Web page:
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Congress Passes Spending Deal; Under Fire for Handling of Porter; Trump Seeks Allies Advice. Aired 12-12:30p ET
Aired February 9, 2018 - 12:00 ET
THIS IS A RUSH TRANSCRIPT. THIS COPY MAY NOT BE IN ITS FINAL FORM AND MAY BE UPDATED.
[12:00:17] JOHN KING, CNN ANCHOR: Welcome to INSIDE POLITICS. I'm John King. Thank you for sharing your day with us.
The government is back in business after a brief overnight shutdown. President Trump, this morning, signed a new spending plan that tosses his campaign promises to balance the budget and shrink the debt on to the trash heap.
Plus, pictures do speak a thousand words. Korean athletes, North and South, march carrying unification flags. Vice President Pence looks on with Kim Jong-un's sister just a few seats away.
And the president is mad again, this time about how top aides handled the Rob Porter scandal. He's asking friends and allies for advice. Democrats? They have thoughts, too.
(BEGIN VIDEO CLIP)
REP. PETER WELCH (D), VERMONT: Rob Porter was a serial wife beater. I mean this guy is astonishing. It's illegal. It's immoral. And, by the way, it's really cowardly. So -- and what we also know is that General Kelly, in the White House, was aware of this for over a year. How did this person, who committed crimes, he didn't even have a security clearance, yet he was being allowed to see the most secret documents involving our national security. So this is just, on every level, inexcusable.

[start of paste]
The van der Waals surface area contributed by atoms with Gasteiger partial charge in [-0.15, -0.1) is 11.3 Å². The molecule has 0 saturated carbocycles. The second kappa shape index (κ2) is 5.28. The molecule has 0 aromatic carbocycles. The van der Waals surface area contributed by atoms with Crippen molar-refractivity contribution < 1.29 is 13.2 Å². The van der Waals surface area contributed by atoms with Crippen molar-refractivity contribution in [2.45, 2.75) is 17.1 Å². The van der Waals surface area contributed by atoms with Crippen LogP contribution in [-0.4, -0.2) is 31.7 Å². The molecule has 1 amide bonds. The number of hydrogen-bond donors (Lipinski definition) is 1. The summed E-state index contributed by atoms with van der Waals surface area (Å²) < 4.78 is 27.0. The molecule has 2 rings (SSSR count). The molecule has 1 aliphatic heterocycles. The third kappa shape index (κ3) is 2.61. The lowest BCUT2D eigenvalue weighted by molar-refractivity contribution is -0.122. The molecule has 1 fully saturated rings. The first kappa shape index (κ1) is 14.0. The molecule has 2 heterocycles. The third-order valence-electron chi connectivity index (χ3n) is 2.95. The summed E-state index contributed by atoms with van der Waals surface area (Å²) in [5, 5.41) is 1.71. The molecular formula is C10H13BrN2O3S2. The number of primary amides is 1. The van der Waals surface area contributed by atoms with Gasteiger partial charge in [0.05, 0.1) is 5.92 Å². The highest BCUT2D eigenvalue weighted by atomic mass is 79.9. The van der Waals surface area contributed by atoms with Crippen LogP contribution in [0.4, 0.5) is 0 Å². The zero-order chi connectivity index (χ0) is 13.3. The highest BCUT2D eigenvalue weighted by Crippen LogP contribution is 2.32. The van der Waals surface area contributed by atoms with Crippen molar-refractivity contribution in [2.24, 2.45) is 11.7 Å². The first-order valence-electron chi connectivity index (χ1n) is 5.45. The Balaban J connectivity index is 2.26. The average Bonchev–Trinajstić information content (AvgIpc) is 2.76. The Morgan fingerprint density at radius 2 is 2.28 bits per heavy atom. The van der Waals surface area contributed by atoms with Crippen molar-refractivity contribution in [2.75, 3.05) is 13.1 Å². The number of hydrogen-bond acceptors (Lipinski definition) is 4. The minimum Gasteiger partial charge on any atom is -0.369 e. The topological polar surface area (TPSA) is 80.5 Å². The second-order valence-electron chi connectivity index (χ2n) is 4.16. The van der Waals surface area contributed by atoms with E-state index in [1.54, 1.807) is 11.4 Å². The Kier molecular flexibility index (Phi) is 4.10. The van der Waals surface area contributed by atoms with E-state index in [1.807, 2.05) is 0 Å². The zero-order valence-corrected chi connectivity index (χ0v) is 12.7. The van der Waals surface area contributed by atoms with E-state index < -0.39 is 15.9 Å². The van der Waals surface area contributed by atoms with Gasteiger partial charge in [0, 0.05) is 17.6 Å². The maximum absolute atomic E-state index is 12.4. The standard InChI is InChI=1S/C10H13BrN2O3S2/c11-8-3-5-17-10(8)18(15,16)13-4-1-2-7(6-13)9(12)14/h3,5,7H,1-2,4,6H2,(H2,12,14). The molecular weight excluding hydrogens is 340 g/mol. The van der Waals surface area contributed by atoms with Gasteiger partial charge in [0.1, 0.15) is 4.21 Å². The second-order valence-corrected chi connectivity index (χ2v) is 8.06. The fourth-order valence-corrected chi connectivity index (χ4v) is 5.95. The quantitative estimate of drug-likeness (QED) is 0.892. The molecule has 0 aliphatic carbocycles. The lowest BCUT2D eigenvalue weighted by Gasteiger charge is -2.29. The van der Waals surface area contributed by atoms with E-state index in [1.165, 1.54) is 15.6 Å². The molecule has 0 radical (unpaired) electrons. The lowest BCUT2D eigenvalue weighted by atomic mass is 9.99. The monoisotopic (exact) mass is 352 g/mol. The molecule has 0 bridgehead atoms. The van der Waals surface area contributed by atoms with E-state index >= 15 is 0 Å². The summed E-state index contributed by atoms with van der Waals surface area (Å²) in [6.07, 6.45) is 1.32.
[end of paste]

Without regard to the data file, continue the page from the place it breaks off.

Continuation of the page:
(END VIDEO CLIP)
KING: Back to that story in a moment.
But we begin this hour with what happened while most of you were sleeping. The government shut down and then Congress agreed to reopen it again. Two hundred and forty to 186 vote in the House of Representatives before sunrise this morning and then a signature from the president, 8:39 a.m. Eastern, means Washington now has a new budget and both parties officially have adopted a new mentality: spend now, pay later.
The candidate who called himself the king of debt is now the president content to add $5 billion to the deficit over the next two years. So add this to the heap of abandoned Trump campaign promises.
(BEGIN VIDEO CLIP) UNIDENTIFIED MALE: You put forward a balanced budget, your first budget, or will it take a couple of years?
DONALD TRUMP, PRESIDENT OF THE UNITED STATES: No, no, but it will take fairly quickly and it can be done.
UNIDENTIFIED MALE: Three years?
TRUMP: You know, he likes the penny plan. And the penny plan, you know, it sounds simple, it's actually very good and you can do more than a penny, by the way. But it will take place and it will go relatively quickly.
(END VIDEO CLIP)